Saturday, July 14, 2018

Another Excitement

This past week was also when it was crunch time to finish making the items I contributed to decorate Amazing Grace Early Learning Center (ELC) - kites, valances, and quilts ready to hang. I'm happy to say that everything was finished and put up on Wednesday, with help from friend Joanne who has a gift for interior decorating. She's the decision-maker behind the DIY valances, and kites for the walls.

The Amazing Grace Early Learning Center is this brand new building, behind the church which is located in Oxford, Florida.

Off to the left, behind the white picket fence is the new playground, with plans for a children's garden. Several brand new pedal toys are just waiting for children to come and play.

Just inside the front glass doors is this vestibule. Joanne worked with colorful furnishings and chose  two bright red-background rugs to brighten the space. 

These wooden doors lead into a wide hallway off of which are six large rooms - the activity room (for indoor rainy day fun); an infant room; and rooms for 1, 2, 3, and 4 year-olds. 

The kites sure give the walls color! I'm grateful for piecing help from my friend Sarah who put together the blue and red kite tops. Without her help, (including some red fabric pieces from Sarah and another friend Selina), I might not have completed these in time for the open house.

The director of the ELC is Julie; she's seated in the middle, wearing the royal blue shirt.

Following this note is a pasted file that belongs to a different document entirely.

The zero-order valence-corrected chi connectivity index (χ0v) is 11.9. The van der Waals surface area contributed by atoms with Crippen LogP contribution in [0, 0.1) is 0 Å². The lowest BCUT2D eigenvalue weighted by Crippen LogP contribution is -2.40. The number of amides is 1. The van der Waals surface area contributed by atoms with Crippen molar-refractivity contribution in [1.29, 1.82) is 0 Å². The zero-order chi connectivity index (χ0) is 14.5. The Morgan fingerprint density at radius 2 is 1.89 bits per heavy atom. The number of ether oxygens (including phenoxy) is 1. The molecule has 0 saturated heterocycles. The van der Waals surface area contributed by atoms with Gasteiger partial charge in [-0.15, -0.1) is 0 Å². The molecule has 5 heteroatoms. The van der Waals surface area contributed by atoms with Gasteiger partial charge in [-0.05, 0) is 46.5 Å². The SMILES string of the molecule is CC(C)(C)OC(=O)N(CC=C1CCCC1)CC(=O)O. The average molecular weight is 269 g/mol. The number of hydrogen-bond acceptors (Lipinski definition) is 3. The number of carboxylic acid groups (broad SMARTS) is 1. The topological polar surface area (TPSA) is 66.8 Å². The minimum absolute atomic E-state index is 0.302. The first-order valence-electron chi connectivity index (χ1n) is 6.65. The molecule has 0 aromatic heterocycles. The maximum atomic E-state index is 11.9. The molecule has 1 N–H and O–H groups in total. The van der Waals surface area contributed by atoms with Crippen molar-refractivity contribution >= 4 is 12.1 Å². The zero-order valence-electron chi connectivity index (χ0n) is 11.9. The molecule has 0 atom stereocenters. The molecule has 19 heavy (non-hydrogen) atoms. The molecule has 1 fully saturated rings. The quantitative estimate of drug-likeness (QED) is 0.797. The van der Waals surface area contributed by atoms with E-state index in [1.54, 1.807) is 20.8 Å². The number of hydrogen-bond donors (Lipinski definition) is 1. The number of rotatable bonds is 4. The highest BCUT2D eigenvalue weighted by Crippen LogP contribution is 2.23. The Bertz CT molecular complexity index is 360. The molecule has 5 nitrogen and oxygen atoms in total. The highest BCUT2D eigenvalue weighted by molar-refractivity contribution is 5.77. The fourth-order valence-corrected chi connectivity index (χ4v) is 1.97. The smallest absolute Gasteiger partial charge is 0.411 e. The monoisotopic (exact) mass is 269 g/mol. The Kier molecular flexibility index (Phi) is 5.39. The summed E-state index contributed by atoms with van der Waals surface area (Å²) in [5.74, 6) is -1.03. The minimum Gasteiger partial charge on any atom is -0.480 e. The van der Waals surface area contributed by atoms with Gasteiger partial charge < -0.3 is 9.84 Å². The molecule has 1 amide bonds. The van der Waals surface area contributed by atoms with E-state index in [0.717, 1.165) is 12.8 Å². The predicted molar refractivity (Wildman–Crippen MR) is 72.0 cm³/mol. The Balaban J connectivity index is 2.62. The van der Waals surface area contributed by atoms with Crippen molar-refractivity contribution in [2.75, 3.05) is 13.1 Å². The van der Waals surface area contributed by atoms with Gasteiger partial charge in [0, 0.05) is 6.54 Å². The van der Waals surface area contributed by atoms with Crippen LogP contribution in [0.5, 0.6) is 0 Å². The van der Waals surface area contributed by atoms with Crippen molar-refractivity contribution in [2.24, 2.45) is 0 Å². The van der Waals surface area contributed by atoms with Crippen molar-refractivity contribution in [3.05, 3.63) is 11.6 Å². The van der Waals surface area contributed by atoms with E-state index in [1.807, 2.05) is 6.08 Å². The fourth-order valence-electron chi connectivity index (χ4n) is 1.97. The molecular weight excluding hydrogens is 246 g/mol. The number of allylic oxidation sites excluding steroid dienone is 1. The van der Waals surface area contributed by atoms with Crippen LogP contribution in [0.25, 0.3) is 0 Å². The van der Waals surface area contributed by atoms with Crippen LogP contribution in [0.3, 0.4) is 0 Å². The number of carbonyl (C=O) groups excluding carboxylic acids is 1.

As seen from behind the office counter. The open house attracted church members and visitors!

Thus far I've made only three valances following instructions on DownhomeInspiration. I'm getting the knack of cutting the panel board which behaves much like styrofoam. I use toothpicks and duct-taping to piece together panel boards for the needed 54" width.

Of course the fabric had to be seamed too, so there was matching involved, including making two of the valances with identically-positioned chevron patterns! Both valances can be seen simultaneously in the front office and in the director's office, so they needed to be alike.

It's sure tough to get a good photo when aiming into the light, but... this is the valance over the director's office window.

And this is outside her office. This space will later have a small bed and will be designated as an area for any child who becomes sick. That's my quilt on the wall too.

I made "Building Fun" in 2016 from a pattern by Geta Grama. I used the first collection of Blueberry Park fabrics to put it together, and after finishing it, stored it away in the top of the closet. It turned out to be the perfect wall hanging for this venue, and I'm thrilled it has a home now.
"Building Fun," 48" X 58-1/2"
As well, I offered another wall hanging. This is "Modern Princess Feathers" made in 2015. It's English paper-pieced, appliquéd to a background, and domestic machine quilted with big stitch hand quilting to enhance the color changes. I designed this and submitted it for publication to a quilting magazine. It was rejected, and so it too went into the top of the closet... until now. I'm very happy knowing it will be used to help teach colors to two year-olds!  

Over the next few weeks, I'll continue to work on valances for the six remaining windows in the ELC. Each teacher is choosing fabric for her classroom, so once those have been selected, I'll do yardage calculations and ordering, and eventually the making too. 

Dan has also helped get the ELC ready by installing hand towel dispensers and wall baskets that hold emergency information. Together, he and I assembled a child's grocery store. That was probably our biggest challenge! A "work together" project isn't always easy.

Everything we've helped with at the ELC has been very rewarding. Now, we're looking forward to hearing that by early to mid August, the ELC fills enrollment at 62 children. Linda

Friday, July 13, 2018

An Exciting Week!